mold fungi form a brown-to-black sooty film
on leaves and branches of pittosportun, but they
do not cause disease. These fungi subsist on
the honeydew excrement of insect pests (e.g.
aphids, mealy bugs, whitefly, scale, etc.). One
should view sooty molds as indicators of po-
tential insect pest problems rather than dieback-
causing organisms. The lichens are symbiotic
life forms composed of a fungus and an alga in
a complex relationship. These organisms may
grow on branches or stems of pittosportim in
moist, shady locations, but do not cause dis-
ease. Lichens are variable in color and may ap-
pear as leaflike, crustlike, or raised structures
on woody tissues of many plant species in

Mushroom Root Rot

Some organisms cause a severe dieback
problem in the absence of obvious wounds. The
appearance of the bark is blistered and slightly
discolored and may show evidence of fungal
growth of various types. The most common
problem is mushroom root rot. The fungal
pathogen rots not only the roots of infected
pittosporum but also infects the main stem at
the soil level, causing girdling and eventual
plant death. The mycelium of Armillariella
tabescens (Scop. ex Fr.) Singer, the causal fun-
gus, can often be seen underneath the bark at
the base of an infected plant as a white coating
extending from the soil up into the main stem
and also along major roots.

During warm, wet weather, the mushroom
stage of A. tabescens may appear near the stem
of the affected plant. These mushrooms emerge
in groups of clumps and are honey-to-amber
in color, about 1 to 2 inches (2.5 to 5.0 cm) tall,
with a 0. 5 to 1. 5 inch (1.25 to 3.75 cm)-wide
cap. This stage usually does not appear until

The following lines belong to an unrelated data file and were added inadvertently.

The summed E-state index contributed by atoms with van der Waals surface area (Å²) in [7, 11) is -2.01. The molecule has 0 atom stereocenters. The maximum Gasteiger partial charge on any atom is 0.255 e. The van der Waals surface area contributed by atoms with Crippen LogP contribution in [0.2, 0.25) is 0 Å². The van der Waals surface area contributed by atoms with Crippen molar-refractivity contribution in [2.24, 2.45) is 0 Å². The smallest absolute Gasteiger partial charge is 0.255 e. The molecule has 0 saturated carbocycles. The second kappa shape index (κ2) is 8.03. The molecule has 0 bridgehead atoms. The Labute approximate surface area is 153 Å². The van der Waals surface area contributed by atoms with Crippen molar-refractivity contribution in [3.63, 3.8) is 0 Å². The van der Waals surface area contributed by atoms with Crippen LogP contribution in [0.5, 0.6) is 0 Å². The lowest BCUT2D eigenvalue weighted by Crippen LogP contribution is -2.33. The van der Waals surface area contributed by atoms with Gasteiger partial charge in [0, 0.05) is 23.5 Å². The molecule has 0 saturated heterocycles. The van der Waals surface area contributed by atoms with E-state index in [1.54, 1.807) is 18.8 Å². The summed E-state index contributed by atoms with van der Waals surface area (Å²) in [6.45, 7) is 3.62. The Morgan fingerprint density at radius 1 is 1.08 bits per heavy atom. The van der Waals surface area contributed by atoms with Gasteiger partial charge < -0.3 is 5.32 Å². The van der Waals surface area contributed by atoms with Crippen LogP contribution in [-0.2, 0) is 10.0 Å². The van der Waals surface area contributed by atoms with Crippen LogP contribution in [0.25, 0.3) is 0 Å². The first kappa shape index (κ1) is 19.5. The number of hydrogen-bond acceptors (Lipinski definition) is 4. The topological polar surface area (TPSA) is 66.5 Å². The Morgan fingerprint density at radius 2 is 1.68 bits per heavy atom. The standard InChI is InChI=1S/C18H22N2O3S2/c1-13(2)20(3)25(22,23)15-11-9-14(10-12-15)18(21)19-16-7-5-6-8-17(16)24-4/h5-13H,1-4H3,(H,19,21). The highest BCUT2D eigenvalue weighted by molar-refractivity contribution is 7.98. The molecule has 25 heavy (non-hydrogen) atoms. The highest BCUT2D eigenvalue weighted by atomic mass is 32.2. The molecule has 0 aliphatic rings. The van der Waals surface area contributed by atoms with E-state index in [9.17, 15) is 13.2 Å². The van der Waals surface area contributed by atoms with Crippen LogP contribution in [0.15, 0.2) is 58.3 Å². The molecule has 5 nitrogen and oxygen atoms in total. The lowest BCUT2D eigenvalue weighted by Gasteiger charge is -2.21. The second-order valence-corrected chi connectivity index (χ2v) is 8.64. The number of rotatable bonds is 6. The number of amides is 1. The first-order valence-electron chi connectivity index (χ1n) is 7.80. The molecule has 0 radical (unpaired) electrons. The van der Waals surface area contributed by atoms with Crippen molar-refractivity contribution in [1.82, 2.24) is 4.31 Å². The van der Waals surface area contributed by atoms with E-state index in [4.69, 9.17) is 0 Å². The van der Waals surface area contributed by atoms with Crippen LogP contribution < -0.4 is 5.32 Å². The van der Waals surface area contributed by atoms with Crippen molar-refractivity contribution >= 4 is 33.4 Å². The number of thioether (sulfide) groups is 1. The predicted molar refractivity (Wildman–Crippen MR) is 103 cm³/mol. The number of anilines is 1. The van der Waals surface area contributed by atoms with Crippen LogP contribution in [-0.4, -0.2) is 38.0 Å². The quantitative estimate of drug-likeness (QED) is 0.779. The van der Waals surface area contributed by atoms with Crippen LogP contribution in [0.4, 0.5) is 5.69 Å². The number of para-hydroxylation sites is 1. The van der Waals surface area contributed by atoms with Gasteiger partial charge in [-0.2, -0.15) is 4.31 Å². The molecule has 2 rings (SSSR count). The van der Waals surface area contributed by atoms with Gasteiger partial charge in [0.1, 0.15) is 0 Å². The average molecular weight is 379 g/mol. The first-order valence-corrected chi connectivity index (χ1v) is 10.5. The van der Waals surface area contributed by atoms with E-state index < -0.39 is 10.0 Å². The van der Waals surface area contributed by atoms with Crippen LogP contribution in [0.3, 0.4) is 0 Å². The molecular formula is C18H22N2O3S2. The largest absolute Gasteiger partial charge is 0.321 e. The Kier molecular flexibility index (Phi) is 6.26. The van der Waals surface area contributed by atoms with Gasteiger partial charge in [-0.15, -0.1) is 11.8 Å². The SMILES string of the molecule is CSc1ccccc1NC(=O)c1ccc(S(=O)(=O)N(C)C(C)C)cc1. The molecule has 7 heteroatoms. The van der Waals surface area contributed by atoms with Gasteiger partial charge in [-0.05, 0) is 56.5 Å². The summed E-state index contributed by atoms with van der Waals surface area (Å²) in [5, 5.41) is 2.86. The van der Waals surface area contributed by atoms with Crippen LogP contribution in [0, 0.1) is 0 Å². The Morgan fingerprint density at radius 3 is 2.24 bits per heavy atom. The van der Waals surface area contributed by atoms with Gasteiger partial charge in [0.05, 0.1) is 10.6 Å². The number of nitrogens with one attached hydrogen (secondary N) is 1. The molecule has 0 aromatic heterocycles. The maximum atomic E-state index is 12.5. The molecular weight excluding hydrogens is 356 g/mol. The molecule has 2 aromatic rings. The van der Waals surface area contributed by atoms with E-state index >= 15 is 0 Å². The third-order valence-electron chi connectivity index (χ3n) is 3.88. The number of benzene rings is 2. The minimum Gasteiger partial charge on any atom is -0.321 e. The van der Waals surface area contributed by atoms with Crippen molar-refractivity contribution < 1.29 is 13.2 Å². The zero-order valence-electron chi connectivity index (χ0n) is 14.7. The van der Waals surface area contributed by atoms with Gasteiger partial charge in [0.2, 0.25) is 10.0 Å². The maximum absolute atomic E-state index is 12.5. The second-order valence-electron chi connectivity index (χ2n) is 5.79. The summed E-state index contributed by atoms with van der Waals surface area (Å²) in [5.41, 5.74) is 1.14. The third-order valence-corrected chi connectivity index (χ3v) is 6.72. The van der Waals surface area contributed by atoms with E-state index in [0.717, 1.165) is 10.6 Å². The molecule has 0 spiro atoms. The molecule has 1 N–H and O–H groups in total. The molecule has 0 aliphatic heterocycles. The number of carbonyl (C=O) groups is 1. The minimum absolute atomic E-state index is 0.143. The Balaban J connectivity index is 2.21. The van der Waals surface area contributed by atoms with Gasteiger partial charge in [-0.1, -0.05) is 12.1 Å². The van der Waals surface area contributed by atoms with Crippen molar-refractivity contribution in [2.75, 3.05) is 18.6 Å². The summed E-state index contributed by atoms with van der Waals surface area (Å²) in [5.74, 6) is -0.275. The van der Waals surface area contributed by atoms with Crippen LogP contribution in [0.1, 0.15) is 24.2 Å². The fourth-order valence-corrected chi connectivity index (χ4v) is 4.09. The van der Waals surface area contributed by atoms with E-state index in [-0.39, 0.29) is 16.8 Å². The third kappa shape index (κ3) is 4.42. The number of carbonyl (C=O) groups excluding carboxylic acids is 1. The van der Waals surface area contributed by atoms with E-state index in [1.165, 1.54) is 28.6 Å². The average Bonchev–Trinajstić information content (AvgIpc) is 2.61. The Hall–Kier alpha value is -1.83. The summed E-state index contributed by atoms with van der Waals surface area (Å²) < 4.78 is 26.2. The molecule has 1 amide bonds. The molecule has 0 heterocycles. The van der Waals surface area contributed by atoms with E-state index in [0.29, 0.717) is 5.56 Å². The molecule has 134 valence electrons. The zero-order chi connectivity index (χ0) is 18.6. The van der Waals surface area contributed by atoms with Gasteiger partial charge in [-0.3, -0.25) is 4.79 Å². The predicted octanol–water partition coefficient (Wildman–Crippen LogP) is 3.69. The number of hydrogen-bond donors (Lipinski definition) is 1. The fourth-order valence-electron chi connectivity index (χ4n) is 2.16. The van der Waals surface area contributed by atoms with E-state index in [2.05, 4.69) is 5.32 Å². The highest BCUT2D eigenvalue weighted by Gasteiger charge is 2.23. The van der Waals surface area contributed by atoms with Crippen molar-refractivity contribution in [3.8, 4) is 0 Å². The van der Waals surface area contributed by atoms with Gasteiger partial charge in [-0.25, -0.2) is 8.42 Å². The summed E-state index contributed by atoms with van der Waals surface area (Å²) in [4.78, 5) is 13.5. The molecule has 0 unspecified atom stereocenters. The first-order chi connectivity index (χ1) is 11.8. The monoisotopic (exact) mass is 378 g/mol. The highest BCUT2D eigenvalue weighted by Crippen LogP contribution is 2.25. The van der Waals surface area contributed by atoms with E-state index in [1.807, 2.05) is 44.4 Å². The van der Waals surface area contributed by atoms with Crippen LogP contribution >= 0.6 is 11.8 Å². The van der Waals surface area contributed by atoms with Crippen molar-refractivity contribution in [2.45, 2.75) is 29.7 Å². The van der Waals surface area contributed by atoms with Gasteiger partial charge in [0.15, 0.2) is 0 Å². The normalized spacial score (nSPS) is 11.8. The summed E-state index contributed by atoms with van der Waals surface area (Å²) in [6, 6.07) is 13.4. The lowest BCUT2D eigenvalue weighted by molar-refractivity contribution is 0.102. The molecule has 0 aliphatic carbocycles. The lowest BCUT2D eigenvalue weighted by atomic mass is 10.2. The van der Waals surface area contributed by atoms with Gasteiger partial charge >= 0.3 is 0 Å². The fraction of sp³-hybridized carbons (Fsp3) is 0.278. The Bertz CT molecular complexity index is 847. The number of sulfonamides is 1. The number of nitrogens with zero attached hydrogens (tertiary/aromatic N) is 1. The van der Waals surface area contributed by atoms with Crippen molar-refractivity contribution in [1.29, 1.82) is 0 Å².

after the plant has been killed.

Mushroom root rot is controlled by re-
moval of infected plants, since there are no fun-
gicides which significantly alter development
of this disease once it starts. Avoid planting
amid or above oak debris, since oak species are
native hosts for A. tabescens in Florida. Thor-
oughly excavate planting sites along house
foundations where tree stumps and debris are
often buried during house construction. When
mushroom root rot occurs in a hedge or circle
planting, consider the removal of adjacent
plants as well as the affected one in an effort to
stop lateral spread of the fungus. Since A.
tabescens spreads through root grafts as well as
directly through soil, additional plant loss can
be expected unless all infected plants are re-
moved simultaneously. Remove all root debris
(screening soil if necessary) and follow with a
planting site soil fumigation prior to replant-

Corticium Limb Blight

Another serious dieback disease is
caused by Corticium salmonicolor Berk. & Br., a
basidiomycete fungus. Symptoms are typical
of dieback, with the exception that the bark ap-
pears a pinkish-orange color around the infec-
tion site. These sites occur anywhere on plants.
Removal of the bark reveals a discolored area
in the vascular system which can be confined
to the cambium or spread internally into older
woody tissue (Fig. 5). In severe cases, infected
twigs and branches are characteristically wilted
and the infection may extend completely
through the stem and result in plant death (Fig.
6). As with mushroom root rot, there is very

little which can be advised for control of this
disease. Once symptoms are detected, removal
of infected areas and strict sanitation are neces-
sary. Prime 4 to 6 inches (10 to 15 cm) below
external symptoms of disease and remove all
prunings from the growing site. Check other
susceptible woody species, such as loquat and
fig, that may be in the landscape.

Rough Bark Disease

Rough bark disease of pittosporum be-
lieved to be caused by a virus. Infected plants
typically have a roughened bark, and stems
may be girdled and swollen, causing death of
twigs or branches above that point (Fig. 7). The
entire plant may be stunted in severe infections.
Leaves at tips of infected branches appear dis-
torted and may have chlorotic or yellow areas
of indefinite, shape. Sometimes, these spots re-
semble early stages of angular leaf spot. The
causal agent is transferred between plants on
cutting instruments. Removal of infected plants
and sterilization of cutting tools between plants
is required to control spread of this disease.
Diseased plants should never be used for
propagation, since the causal agent may be
present in cuttings and the problem would be

Southern Blight

Southern blight (stem rot, Southern wilt,
ca serotiun rot) is causedbclerotium roffisii
Sacc. and is a serious disease of pittosporum